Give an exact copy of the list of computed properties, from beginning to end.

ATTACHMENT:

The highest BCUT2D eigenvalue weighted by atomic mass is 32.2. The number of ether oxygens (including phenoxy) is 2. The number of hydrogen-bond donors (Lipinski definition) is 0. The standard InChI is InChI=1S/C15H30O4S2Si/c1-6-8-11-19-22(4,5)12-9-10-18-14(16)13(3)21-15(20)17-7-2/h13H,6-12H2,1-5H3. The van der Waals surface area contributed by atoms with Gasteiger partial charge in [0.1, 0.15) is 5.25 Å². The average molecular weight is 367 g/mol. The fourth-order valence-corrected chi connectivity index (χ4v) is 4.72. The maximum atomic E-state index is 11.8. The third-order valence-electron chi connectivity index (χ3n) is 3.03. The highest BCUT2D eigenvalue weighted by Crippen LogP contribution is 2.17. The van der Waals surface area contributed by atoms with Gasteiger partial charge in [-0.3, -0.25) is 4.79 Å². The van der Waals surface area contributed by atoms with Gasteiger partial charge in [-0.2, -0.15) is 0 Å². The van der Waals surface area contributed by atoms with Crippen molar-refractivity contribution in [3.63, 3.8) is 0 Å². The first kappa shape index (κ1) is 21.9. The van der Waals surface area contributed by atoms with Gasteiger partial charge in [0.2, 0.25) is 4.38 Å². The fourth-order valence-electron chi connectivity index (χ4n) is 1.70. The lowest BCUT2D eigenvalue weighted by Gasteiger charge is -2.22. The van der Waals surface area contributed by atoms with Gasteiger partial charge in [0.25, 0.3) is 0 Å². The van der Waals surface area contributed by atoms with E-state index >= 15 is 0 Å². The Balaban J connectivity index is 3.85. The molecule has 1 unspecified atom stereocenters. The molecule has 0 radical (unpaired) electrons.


The highest BCUT2D eigenvalue weighted by atomic mass is 32.2. The number of ether oxygens (including phenoxy) is 2. The number of hydrogen-bond donors (Lipinski definition) is 0. The standard InChI is InChI=1S/C15H30O4S2Si/c1-6-8-11-19-22(4,5)12-9-10-18-14(16)13(3)21-15(20)17-7-2/h13H,6-12H2,1-5H3. The van der Waals surface area contributed by atoms with Gasteiger partial charge in [0.1, 0.15) is 5.25 Å². The average molecular weight is 367 g/mol. The fourth-order valence-corrected chi connectivity index (χ4v) is 4.72. The maximum atomic E-state index is 11.8. The third-order valence-electron chi connectivity index (χ3n) is 3.03. The highest BCUT2D eigenvalue weighted by Crippen LogP contribution is 2.17. The van der Waals surface area contributed by atoms with Gasteiger partial charge in [-0.3, -0.25) is 4.79 Å². The van der Waals surface area contributed by atoms with Gasteiger partial charge in [-0.2, -0.15) is 0 Å². The van der Waals surface area contributed by atoms with Crippen molar-refractivity contribution in [3.63, 3.8) is 0 Å². The first kappa shape index (κ1) is 21.9. The van der Waals surface area contributed by atoms with Gasteiger partial charge in [0.2, 0.25) is 4.38 Å². The fourth-order valence-electron chi connectivity index (χ4n) is 1.70. The lowest BCUT2D eigenvalue weighted by Gasteiger charge is -2.22. The van der Waals surface area contributed by atoms with Gasteiger partial charge in [0.25, 0.3) is 0 Å². The van der Waals surface area contributed by atoms with E-state index >= 15 is 0 Å². The Balaban J connectivity index is 3.85. The molecule has 1 unspecified atom stereocenters. The molecule has 0 radical (unpaired) electrons.